Indonesia is located in the ring of fire, surrounded by volcanic mountains, which makes its land fertile. That not only made us the leading country in agriculture but also supported our population to be one of the largest in the world.
While over the last few decades, young people have been increasingly moving to cities, the land is still there and people still need to be fed. Sensing the opportunities, entrepreneurs have moved in, backed by investors, to increase the efficiency of agriculture and supply chain of agricultural products, including fruit and vegetables we eat every day.
Agritech in Indonesia
Agritech is not the new kid on the block; they’ve been here since early 2010s but more players started to join in 2015-2016. Pushed by the pandemic they are getting more and more popular these days. There’s a lot of different segments in agritech and one of the most popular one that’s close to the consumer heart is grocery/agriculture eCommerce, i.e. leveraging the internet to deliver agricultural products to consumers.
The sector is still in its early stage but we can see players like Happyfresh (fulfillment service of fresh groceries from supermarket/stores), Chilibeli (community group buy), Tanihub (fresh produce from farmers), and Sayurbox (fresh produce from farmers). Consumer internet giants like Shopee and Tokopedia also started to join the party offering Shopee Segar and Tokomart last year, during the pandemic.
We talked to one of the players on the ground to understand more about the business, what are the challenges, and how they’re changing the mindset and perspective of people living in rural areas.
Started in 2016, Sayurbox’s business model is to manage an end to end solution starting of the fresh product supply chain, from farmers to distribution and end consumers.
This process aims to transform fragmented areas of agriculture, unstructured with a long and winding distribution process, to a simpler and easy to control process of distributing fresh goods to customers.
SayurBox recently received a series B funding, led by Astra Digital International and Syngenta Group Ventures and with Global Brain Corporation, Ondine Capital, and others also participating in the round.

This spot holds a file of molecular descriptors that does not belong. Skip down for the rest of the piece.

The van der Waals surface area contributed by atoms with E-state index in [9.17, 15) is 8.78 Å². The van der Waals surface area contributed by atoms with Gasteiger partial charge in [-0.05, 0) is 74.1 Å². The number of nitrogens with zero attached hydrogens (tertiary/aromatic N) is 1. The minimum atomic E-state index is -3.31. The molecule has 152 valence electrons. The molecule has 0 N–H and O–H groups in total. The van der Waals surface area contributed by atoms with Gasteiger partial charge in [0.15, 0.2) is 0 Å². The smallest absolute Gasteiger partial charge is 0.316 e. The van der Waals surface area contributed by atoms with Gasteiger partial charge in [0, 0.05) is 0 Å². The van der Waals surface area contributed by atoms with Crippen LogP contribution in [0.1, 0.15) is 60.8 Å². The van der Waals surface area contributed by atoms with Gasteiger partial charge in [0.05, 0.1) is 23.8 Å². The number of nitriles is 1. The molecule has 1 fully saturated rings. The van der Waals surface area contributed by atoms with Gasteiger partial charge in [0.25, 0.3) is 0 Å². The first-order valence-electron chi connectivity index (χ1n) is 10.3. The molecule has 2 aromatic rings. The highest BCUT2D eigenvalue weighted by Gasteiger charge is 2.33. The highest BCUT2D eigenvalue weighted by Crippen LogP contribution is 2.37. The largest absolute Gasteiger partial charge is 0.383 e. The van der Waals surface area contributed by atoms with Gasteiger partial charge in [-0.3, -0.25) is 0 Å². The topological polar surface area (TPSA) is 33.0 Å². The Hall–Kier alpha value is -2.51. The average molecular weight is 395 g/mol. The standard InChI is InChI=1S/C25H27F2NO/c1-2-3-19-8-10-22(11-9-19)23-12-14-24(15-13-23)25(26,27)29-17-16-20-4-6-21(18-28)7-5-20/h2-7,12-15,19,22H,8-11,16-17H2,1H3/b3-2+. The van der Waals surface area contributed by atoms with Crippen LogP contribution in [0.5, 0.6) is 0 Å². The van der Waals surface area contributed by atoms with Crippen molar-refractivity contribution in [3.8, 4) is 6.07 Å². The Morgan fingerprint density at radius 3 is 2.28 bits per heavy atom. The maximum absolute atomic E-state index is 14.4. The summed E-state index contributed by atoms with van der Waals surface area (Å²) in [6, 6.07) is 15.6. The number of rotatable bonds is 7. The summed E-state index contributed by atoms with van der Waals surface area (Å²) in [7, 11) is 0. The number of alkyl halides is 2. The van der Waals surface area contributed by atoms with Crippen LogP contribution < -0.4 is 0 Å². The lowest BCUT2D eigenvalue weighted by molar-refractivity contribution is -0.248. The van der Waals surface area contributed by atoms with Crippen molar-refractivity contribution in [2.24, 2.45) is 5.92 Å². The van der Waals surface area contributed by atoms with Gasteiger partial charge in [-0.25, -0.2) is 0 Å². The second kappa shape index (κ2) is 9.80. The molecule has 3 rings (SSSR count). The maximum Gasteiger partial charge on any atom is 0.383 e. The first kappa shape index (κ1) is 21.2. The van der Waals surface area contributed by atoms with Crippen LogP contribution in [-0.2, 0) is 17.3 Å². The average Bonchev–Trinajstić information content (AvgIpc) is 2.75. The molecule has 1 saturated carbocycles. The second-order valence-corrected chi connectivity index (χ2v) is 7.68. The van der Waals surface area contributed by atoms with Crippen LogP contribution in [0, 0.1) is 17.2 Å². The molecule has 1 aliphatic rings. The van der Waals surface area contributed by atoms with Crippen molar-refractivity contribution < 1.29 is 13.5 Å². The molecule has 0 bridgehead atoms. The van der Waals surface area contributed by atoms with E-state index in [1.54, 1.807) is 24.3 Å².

We spoke with Amanda Cole (CEO of Sayurbox) and her team on their future plan and she said, “We’re going to focus more on increasing the capacity before geographical expansion.The objective is to fulfil the consumer demand in areas they cover, and increase the density/penetration.”
The supplier/farmers in Indonesia
Before we dive deep into what the future will look like for agritech players in Indonesia, it’s best for us to understand how the suppliers in this case, the farmers, look like in Indonesia. Sayurbox team shared with us the biggest challenges they faced when onboarding the farmers to their platform:
- Rural and fragmented
Most farmers are still living in the rural areas and they are fragmented – this is not the typical large automated farming you see in the US for example. Many of these areas are hard to reach and hard for an organised distribution system to function well.
Tengkulak are supposed to be the distributors who manage the distribution system from farmers to the end consumers. Tengkulak initially bridged the gap of inefficiency flows of information, goods and funding between farmers and the market – however, over the years with their positioning they have been profiteering. They are well known for more than a century as the ones who took most of the profits from the goods sold by farmers. In many cases Tengkulak are the ones who lend some money to small farmers. And when farmers are harvesting, they are forced to sell the crops to these Tengkulak.
With Tengkulak controlling the market, farmers mostly don’t understand anything that happens in the market beyond the parties that lease them land or collect their produce. They tend to play by ear on best selling goods in the market – and such information has lag, often resulting in cycles of overproduction where farmers are hurt the most.
Understanding the consumer needs